US 335745 A
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Description (OCR text may contain errors)
(No Model.) A,
A W. H. DE VALIN.
VARIABLE CRANK AND EGGENTR IG.
Patented Feb. 9, 1886.
. In denial.-
i. NITED TATES WILLIAM H. DE VALIN, OF SAN RAFAEL, CALIFORNIA.
VARIABLE CRANK AND ECCENTRIC.
SPECIFICATION forming part of Letters Patent No. 335,745, dated February 9, 1886.
Application filed February 27. 1885. Serial No. 157,228.
To all whom it may concern.-
Be it known that I, WILLIAM H. DE VALIN, a citizen of the United States, residing in San Rafael, Marin county, State of California, have invented certain new and useful Improvements in Variable Cranks and Eccentrics; and I do hereby declare that the following is a full, clear, and exact description of my said inventiomreference being had to the accompanying drawings;
My invention has reference to improvements applicable to cranks and eccentrics for pro ducing a change in the length of stroke Without varying the time or the relation of the movements of the crank or eccentric to the other moving parts ofthe mechanism.
The improvements provide for altering the stroke of a crank or an eccentric while it is at work, and without interfering with the regular movement or operation; and they also provide for effecting such change of stroke automatically by or from the variation in the speed of the working parts, whereby the re lations between the power and the resistance at the crank or eccentric become disturbed, and the one becomes greater or less than the other. This self regulating mechanism is caused to change the length of stroke with out interrupting the general movement of the parts, and to keep the length of the stroke at all times in such proportion to the power as to secure as nearly as practicable a uniform action.
The following description fully explains the construction and combination of parts constituting my said improvements, and illustrates the manner in which I apply and operate the same, the following figures of drawing being referred to and forming a part of the specification.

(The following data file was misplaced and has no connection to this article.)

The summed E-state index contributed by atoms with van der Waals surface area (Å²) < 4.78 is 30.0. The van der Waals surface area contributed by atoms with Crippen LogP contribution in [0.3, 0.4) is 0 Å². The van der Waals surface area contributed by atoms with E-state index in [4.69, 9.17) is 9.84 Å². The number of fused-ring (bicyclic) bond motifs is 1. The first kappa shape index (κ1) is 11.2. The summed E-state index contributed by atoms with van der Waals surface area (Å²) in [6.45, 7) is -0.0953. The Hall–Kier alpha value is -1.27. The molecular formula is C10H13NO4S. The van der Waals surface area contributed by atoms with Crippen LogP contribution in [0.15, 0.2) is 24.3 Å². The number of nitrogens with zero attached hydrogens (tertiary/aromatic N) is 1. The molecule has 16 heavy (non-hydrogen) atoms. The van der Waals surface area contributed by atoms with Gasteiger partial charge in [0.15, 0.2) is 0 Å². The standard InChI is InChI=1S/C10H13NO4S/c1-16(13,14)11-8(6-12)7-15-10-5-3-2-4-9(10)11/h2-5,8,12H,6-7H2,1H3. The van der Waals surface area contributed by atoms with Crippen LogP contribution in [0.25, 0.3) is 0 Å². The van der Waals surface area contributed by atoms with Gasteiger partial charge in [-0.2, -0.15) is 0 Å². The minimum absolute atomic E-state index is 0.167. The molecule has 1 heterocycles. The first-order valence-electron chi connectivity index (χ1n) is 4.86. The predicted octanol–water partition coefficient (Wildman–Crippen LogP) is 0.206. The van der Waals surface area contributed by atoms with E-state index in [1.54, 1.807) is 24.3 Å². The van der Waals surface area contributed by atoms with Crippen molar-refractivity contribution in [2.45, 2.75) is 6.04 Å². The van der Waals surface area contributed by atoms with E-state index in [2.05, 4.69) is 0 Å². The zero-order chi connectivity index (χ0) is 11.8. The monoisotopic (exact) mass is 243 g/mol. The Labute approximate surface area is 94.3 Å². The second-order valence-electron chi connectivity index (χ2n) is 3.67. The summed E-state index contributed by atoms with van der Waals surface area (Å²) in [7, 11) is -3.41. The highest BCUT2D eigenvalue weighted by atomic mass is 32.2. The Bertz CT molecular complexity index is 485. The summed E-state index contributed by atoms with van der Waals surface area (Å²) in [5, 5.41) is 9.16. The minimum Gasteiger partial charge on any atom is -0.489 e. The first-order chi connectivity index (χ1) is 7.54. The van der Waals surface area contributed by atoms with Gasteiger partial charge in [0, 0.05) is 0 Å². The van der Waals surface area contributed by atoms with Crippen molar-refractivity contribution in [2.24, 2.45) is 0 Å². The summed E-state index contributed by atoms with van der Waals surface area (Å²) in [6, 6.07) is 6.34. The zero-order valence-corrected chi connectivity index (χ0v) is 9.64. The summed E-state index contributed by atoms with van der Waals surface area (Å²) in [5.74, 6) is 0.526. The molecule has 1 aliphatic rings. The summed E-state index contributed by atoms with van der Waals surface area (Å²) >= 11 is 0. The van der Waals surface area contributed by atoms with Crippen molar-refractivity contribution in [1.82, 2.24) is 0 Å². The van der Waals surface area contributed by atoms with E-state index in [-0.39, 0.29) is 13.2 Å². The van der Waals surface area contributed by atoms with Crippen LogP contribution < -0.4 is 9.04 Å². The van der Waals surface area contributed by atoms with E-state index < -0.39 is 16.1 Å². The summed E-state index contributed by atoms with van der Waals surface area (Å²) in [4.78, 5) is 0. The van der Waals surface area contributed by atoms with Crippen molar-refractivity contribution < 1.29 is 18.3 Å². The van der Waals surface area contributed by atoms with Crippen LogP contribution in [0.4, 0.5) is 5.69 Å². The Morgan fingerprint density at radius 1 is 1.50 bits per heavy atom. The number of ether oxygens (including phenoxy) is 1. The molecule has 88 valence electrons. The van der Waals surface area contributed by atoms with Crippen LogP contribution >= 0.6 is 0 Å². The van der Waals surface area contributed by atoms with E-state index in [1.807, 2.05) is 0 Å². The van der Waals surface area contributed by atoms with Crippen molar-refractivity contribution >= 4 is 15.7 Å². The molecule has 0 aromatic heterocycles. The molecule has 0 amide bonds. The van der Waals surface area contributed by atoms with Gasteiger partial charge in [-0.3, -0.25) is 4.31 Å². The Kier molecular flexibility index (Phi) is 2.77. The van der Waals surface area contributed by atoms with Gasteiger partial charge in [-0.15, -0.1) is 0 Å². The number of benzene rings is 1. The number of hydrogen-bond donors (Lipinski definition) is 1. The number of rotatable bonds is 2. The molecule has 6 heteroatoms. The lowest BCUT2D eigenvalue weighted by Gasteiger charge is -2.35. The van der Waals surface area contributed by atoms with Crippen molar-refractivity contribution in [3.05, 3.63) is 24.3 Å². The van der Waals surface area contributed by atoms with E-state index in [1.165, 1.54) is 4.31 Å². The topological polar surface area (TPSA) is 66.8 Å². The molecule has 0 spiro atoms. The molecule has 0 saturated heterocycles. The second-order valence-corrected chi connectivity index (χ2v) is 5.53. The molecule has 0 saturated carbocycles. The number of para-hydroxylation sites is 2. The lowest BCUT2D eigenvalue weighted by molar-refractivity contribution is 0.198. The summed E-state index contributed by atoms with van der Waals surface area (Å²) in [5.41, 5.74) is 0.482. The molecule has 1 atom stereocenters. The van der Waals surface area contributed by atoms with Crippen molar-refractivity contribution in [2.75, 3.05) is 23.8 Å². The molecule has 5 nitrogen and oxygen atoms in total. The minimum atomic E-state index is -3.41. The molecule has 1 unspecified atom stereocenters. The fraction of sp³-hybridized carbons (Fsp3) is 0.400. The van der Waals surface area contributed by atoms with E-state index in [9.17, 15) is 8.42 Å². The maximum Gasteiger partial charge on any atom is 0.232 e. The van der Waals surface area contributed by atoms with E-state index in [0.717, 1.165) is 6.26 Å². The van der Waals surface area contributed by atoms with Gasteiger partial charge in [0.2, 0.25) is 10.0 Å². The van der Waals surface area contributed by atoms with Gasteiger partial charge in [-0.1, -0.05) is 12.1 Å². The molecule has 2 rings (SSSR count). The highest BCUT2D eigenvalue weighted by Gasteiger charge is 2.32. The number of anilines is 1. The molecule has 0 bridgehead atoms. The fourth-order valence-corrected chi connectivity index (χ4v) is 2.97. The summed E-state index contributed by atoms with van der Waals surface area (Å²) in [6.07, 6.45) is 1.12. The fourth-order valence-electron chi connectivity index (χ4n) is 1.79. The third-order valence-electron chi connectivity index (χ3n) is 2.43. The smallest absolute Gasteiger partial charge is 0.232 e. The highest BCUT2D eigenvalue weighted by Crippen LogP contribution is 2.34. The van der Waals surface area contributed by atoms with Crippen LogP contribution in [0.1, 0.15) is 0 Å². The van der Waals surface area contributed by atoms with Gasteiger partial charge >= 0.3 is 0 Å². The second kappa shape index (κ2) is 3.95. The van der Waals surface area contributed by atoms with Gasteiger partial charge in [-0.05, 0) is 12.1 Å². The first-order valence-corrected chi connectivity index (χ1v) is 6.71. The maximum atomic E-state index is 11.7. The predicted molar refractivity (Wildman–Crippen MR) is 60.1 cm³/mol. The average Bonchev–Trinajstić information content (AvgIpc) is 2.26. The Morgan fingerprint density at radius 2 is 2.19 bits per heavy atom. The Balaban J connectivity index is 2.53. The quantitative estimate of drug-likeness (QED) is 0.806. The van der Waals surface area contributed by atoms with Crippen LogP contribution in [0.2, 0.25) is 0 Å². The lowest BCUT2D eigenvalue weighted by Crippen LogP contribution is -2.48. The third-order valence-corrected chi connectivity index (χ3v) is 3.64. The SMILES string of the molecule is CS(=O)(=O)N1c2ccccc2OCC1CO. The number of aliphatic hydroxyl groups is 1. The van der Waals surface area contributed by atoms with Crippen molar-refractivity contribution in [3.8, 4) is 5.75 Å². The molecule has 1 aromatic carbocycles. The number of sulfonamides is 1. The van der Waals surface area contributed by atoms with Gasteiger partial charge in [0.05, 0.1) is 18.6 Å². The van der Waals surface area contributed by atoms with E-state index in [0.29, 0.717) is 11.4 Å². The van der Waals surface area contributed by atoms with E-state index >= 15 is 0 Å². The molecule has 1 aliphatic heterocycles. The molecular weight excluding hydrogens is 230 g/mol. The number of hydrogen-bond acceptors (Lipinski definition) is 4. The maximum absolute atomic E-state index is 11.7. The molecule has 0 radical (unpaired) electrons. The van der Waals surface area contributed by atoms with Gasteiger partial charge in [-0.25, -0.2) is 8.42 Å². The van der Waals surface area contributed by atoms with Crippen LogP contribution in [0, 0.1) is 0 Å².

Figure l is a side view of the parts of a crank constructed according to my improvements. A crank shifting deviceis shownin connection with it, such as would be applicable to the windwheel in a windmill for changing the length of stroke from the varying pressure or force of the wind. This mechanism is shown in section. Fig. 2 is a front view of the crank-disk, the
view being taken from the right-hand end of Fig. 1.. Fig. 3 is a cross-section taken at mm,
Fig. 1. Figs. 4 and 5 show the parts of the (No model.)
crank indetail. They also show such change in the parts as I make in applying the improvements at any pointin the length of a shaft. Figs. 6 and 7 show the application of an automatic governor-wheel to the parts of the crank, by the action of which the crank is made selfregulating. Fig. 7 is a View of the back face of the disk and a cross-section at y y, Fig. 6.
i Fig. 8 illustrates the manner in which I apply a shifting-lever for moving the crank by hand.
The disk A is fixed on the shaft B, and has two guide slots or grooves, b b formed on the diameter, and extending from circumference toward the center. These slots may be carried clear to the center of the disk, as shown at Figs. 4 and 5, so that practically one slot is formed. D D are two blocks fitted to slide in these guides on either side of the center, and so formed as to move freely along the guides with the smallest amount of play.
Either a tongue and groove, as shown, or a dovetailed fitting to the edges of the guide, may be employed.